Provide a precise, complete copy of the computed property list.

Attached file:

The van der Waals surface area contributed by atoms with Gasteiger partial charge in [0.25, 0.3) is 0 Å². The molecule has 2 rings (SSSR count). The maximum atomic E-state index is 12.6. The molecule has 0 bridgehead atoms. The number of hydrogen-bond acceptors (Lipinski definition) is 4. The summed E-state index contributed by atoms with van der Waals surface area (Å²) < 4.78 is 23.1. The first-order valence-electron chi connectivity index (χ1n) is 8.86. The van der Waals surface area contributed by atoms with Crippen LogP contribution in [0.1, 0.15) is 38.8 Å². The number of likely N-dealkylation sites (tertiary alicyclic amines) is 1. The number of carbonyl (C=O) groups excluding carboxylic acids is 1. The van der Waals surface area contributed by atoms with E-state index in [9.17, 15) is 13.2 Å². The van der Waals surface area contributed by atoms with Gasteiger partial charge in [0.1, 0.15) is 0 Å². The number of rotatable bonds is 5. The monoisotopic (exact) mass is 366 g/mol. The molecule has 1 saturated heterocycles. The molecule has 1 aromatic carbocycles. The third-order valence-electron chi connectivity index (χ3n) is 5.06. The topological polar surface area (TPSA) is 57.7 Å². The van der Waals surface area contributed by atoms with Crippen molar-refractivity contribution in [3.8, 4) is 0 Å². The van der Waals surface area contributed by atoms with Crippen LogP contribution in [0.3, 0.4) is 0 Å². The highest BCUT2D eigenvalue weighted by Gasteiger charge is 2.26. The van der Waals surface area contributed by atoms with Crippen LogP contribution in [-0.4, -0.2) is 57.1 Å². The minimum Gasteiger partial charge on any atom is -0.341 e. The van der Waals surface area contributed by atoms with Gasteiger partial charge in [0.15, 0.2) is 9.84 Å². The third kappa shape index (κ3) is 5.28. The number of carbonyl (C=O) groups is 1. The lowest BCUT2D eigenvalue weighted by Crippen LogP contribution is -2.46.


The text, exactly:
The van der Waals surface area contributed by atoms with Gasteiger partial charge in [0.25, 0.3) is 0 Å². The molecule has 2 rings (SSSR count). The maximum atomic E-state index is 12.6. The molecule has 0 bridgehead atoms. The number of hydrogen-bond acceptors (Lipinski definition) is 4. The summed E-state index contributed by atoms with van der Waals surface area (Å²) < 4.78 is 23.1. The first-order valence-electron chi connectivity index (χ1n) is 8.86. The van der Waals surface area contributed by atoms with Crippen LogP contribution in [0.1, 0.15) is 38.8 Å². The number of likely N-dealkylation sites (tertiary alicyclic amines) is 1. The number of carbonyl (C=O) groups excluding carboxylic acids is 1. The van der Waals surface area contributed by atoms with E-state index in [9.17, 15) is 13.2 Å². The van der Waals surface area contributed by atoms with Gasteiger partial charge in [0.1, 0.15) is 0 Å². The number of rotatable bonds is 5. The monoisotopic (exact) mass is 366 g/mol. The molecule has 1 saturated heterocycles. The molecule has 1 aromatic carbocycles. The third-order valence-electron chi connectivity index (χ3n) is 5.06. The topological polar surface area (TPSA) is 57.7 Å². The van der Waals surface area contributed by atoms with Crippen molar-refractivity contribution in [3.8, 4) is 0 Å². The van der Waals surface area contributed by atoms with Crippen LogP contribution in [0.3, 0.4) is 0 Å². The highest BCUT2D eigenvalue weighted by Gasteiger charge is 2.26. The van der Waals surface area contributed by atoms with Crippen LogP contribution in [-0.4, -0.2) is 57.1 Å². The minimum Gasteiger partial charge on any atom is -0.341 e. The van der Waals surface area contributed by atoms with Gasteiger partial charge in [0.15, 0.2) is 9.84 Å². The third kappa shape index (κ3) is 5.28. The number of carbonyl (C=O) groups is 1. The lowest BCUT2D eigenvalue weighted by Crippen LogP contribution is -2.46.